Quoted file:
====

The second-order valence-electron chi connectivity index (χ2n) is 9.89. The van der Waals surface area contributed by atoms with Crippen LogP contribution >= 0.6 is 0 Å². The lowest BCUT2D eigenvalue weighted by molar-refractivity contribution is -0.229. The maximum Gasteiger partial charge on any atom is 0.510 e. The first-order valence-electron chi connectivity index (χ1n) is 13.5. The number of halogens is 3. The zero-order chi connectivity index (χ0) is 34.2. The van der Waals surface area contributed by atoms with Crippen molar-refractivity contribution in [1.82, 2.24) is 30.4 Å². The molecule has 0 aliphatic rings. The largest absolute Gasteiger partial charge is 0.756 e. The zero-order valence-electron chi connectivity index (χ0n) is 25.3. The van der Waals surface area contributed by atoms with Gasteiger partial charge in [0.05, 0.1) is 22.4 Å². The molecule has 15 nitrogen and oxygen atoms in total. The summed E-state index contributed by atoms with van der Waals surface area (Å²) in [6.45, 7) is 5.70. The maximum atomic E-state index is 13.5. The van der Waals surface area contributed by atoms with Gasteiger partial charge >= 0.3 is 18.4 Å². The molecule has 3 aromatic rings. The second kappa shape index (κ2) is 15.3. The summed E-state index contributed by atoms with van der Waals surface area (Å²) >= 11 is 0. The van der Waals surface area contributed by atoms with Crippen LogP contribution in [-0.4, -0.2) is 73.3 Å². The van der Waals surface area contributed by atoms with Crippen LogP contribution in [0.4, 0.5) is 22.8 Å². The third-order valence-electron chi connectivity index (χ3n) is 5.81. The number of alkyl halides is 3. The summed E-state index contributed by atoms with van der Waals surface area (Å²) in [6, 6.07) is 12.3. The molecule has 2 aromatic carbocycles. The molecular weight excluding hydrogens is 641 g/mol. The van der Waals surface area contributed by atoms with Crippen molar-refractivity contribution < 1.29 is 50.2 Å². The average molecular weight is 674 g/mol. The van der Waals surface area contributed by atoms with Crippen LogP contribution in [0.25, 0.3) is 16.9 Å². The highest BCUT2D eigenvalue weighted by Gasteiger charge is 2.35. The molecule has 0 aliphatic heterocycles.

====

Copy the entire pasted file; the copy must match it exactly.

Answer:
The second-order valence-electron chi connectivity index (χ2n) is 9.89. The van der Waals surface area contributed by atoms with Crippen LogP contribution >= 0.6 is 0 Å². The lowest BCUT2D eigenvalue weighted by molar-refractivity contribution is -0.229. The maximum Gasteiger partial charge on any atom is 0.510 e. The first-order valence-electron chi connectivity index (χ1n) is 13.5. The number of halogens is 3. The zero-order chi connectivity index (χ0) is 34.2. The van der Waals surface area contributed by atoms with Crippen molar-refractivity contribution in [1.82, 2.24) is 30.4 Å². The molecule has 0 aliphatic rings. The largest absolute Gasteiger partial charge is 0.756 e. The zero-order valence-electron chi connectivity index (χ0n) is 25.3. The van der Waals surface area contributed by atoms with Gasteiger partial charge in [0.05, 0.1) is 22.4 Å². The molecule has 15 nitrogen and oxygen atoms in total. The summed E-state index contributed by atoms with van der Waals surface area (Å²) in [6.45, 7) is 5.70. The maximum atomic E-state index is 13.5. The van der Waals surface area contributed by atoms with Gasteiger partial charge >= 0.3 is 18.4 Å². The molecule has 3 aromatic rings. The second kappa shape index (κ2) is 15.3. The summed E-state index contributed by atoms with van der Waals surface area (Å²) >= 11 is 0. The van der Waals surface area contributed by atoms with Crippen LogP contribution in [-0.4, -0.2) is 73.3 Å². The van der Waals surface area contributed by atoms with Crippen LogP contribution in [0.4, 0.5) is 22.8 Å². The third-order valence-electron chi connectivity index (χ3n) is 5.81. The number of alkyl halides is 3. The summed E-state index contributed by atoms with van der Waals surface area (Å²) in [6, 6.07) is 12.3. The molecule has 2 aromatic carbocycles. The molecular weight excluding hydrogens is 641 g/mol. The van der Waals surface area contributed by atoms with Crippen molar-refractivity contribution < 1.29 is 50.2 Å². The average molecular weight is 674 g/mol. The van der Waals surface area contributed by atoms with Crippen LogP contribution in [0.25, 0.3) is 16.9 Å². The highest BCUT2D eigenvalue weighted by Gasteiger charge is 2.35. The molecule has 0 aliphatic heterocycles.